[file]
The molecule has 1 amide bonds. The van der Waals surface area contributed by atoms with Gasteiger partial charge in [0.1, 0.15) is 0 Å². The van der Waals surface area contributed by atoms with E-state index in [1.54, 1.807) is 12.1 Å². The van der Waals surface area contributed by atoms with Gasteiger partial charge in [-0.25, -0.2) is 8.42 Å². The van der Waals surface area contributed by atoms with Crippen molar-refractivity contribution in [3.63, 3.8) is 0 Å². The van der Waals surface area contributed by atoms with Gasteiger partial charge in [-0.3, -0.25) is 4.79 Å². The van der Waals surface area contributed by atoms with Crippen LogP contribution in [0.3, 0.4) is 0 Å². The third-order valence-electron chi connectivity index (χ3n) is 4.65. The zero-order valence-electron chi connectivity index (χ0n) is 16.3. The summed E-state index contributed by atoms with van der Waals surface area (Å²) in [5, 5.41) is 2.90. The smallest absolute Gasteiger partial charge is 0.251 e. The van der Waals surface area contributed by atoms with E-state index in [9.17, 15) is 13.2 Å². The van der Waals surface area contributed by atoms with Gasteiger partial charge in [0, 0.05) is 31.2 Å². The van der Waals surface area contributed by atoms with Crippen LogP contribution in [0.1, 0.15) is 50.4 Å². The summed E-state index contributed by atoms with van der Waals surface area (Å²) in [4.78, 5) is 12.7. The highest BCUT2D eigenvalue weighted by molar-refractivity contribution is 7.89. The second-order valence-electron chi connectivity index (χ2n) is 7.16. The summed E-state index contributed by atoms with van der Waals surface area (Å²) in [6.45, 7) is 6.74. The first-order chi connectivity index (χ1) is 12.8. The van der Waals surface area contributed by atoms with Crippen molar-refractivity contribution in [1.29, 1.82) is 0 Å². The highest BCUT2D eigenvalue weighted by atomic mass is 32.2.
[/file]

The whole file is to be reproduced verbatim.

The molecule has 1 amide bonds. The van der Waals surface area contributed by atoms with Gasteiger partial charge in [0.1, 0.15) is 0 Å². The van der Waals surface area contributed by atoms with E-state index in [1.54, 1.807) is 12.1 Å². The van der Waals surface area contributed by atoms with Gasteiger partial charge in [-0.25, -0.2) is 8.42 Å². The van der Waals surface area contributed by atoms with Crippen molar-refractivity contribution in [3.63, 3.8) is 0 Å². The van der Waals surface area contributed by atoms with Gasteiger partial charge in [-0.3, -0.25) is 4.79 Å². The van der Waals surface area contributed by atoms with Crippen LogP contribution in [0.3, 0.4) is 0 Å². The third-order valence-electron chi connectivity index (χ3n) is 4.65. The zero-order valence-electron chi connectivity index (χ0n) is 16.3. The summed E-state index contributed by atoms with van der Waals surface area (Å²) in [5, 5.41) is 2.90. The smallest absolute Gasteiger partial charge is 0.251 e. The van der Waals surface area contributed by atoms with E-state index in [9.17, 15) is 13.2 Å². The van der Waals surface area contributed by atoms with Gasteiger partial charge in [0, 0.05) is 31.2 Å². The van der Waals surface area contributed by atoms with Crippen LogP contribution in [0.1, 0.15) is 50.4 Å². The summed E-state index contributed by atoms with van der Waals surface area (Å²) in [4.78, 5) is 12.7. The highest BCUT2D eigenvalue weighted by molar-refractivity contribution is 7.89. The second-order valence-electron chi connectivity index (χ2n) is 7.16. The summed E-state index contributed by atoms with van der Waals surface area (Å²) in [6.45, 7) is 6.74. The first-order chi connectivity index (χ1) is 12.8. The van der Waals surface area contributed by atoms with Crippen molar-refractivity contribution in [1.29, 1.82) is 0 Å². The highest BCUT2D eigenvalue weighted by atomic mass is 32.2.